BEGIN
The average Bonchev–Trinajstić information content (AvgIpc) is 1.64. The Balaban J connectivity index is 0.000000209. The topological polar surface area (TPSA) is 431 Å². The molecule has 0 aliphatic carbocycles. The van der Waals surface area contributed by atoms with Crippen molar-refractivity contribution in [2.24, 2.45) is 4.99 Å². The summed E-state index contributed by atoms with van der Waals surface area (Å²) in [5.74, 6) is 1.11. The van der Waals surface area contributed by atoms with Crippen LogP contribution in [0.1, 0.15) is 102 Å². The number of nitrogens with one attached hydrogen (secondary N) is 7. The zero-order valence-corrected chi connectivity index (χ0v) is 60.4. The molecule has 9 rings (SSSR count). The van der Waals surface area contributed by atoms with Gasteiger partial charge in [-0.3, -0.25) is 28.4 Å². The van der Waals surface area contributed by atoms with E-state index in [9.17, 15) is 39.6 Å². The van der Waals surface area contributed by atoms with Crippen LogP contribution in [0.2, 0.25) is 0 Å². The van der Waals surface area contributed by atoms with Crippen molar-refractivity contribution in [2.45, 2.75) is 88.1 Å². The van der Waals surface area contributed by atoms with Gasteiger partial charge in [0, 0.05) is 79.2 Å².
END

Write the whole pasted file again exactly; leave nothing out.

The average Bonchev–Trinajstić information content (AvgIpc) is 1.64. The Balaban J connectivity index is 0.000000209. The topological polar surface area (TPSA) is 431 Å². The molecule has 0 aliphatic carbocycles. The van der Waals surface area contributed by atoms with Crippen molar-refractivity contribution in [2.24, 2.45) is 4.99 Å². The summed E-state index contributed by atoms with van der Waals surface area (Å²) in [5.74, 6) is 1.11. The van der Waals surface area contributed by atoms with Crippen LogP contribution in [0.1, 0.15) is 102 Å². The number of nitrogens with one attached hydrogen (secondary N) is 7. The zero-order valence-corrected chi connectivity index (χ0v) is 60.4. The molecule has 9 rings (SSSR count). The van der Waals surface area contributed by atoms with Gasteiger partial charge in [-0.3, -0.25) is 28.4 Å². The van der Waals surface area contributed by atoms with E-state index in [9.17, 15) is 39.6 Å². The van der Waals surface area contributed by atoms with Crippen LogP contribution in [0.2, 0.25) is 0 Å². The van der Waals surface area contributed by atoms with Crippen molar-refractivity contribution in [2.45, 2.75) is 88.1 Å². The van der Waals surface area contributed by atoms with Gasteiger partial charge in [0, 0.05) is 79.2 Å².